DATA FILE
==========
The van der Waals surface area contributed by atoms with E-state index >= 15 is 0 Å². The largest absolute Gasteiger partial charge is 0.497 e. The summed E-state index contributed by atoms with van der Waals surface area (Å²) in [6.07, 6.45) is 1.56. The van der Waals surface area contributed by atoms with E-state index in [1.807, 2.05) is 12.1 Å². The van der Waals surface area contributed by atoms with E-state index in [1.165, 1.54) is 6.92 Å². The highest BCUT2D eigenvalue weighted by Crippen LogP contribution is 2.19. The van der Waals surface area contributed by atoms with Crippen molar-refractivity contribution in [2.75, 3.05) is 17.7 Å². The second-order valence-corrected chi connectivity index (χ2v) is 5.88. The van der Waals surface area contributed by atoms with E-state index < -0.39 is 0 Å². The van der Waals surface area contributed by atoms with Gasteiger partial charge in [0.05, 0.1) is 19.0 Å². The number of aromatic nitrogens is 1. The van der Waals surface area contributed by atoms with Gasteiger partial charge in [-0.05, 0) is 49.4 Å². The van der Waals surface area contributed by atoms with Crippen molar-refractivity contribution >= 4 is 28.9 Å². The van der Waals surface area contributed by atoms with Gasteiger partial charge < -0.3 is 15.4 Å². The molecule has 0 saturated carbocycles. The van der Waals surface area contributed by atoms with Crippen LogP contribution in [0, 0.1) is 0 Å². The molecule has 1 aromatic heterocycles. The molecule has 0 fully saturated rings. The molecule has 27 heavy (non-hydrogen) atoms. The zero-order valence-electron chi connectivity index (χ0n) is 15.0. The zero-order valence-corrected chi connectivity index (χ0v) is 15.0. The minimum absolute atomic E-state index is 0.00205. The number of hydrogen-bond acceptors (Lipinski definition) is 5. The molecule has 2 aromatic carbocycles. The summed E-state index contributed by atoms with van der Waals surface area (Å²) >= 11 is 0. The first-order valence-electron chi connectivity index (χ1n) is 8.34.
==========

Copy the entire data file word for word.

The van der Waals surface area contributed by atoms with E-state index >= 15 is 0 Å². The largest absolute Gasteiger partial charge is 0.497 e. The summed E-state index contributed by atoms with van der Waals surface area (Å²) in [6.07, 6.45) is 1.56. The van der Waals surface area contributed by atoms with E-state index in [1.807, 2.05) is 12.1 Å². The van der Waals surface area contributed by atoms with E-state index in [1.165, 1.54) is 6.92 Å². The highest BCUT2D eigenvalue weighted by Crippen LogP contribution is 2.19. The van der Waals surface area contributed by atoms with Crippen molar-refractivity contribution in [2.75, 3.05) is 17.7 Å². The second-order valence-corrected chi connectivity index (χ2v) is 5.88. The van der Waals surface area contributed by atoms with E-state index < -0.39 is 0 Å². The van der Waals surface area contributed by atoms with Gasteiger partial charge in [0.05, 0.1) is 19.0 Å². The number of aromatic nitrogens is 1. The van der Waals surface area contributed by atoms with Gasteiger partial charge in [-0.05, 0) is 49.4 Å². The van der Waals surface area contributed by atoms with Crippen molar-refractivity contribution >= 4 is 28.9 Å². The van der Waals surface area contributed by atoms with Gasteiger partial charge < -0.3 is 15.4 Å². The molecule has 0 saturated carbocycles. The van der Waals surface area contributed by atoms with Crippen LogP contribution in [0, 0.1) is 0 Å². The molecule has 1 aromatic heterocycles. The molecule has 0 fully saturated rings. The molecule has 27 heavy (non-hydrogen) atoms. The zero-order valence-electron chi connectivity index (χ0n) is 15.0. The zero-order valence-corrected chi connectivity index (χ0v) is 15.0. The minimum absolute atomic E-state index is 0.00205. The number of hydrogen-bond acceptors (Lipinski definition) is 5. The molecule has 2 aromatic carbocycles. The summed E-state index contributed by atoms with van der Waals surface area (Å²) >= 11 is 0. The first-order valence-electron chi connectivity index (χ1n) is 8.34.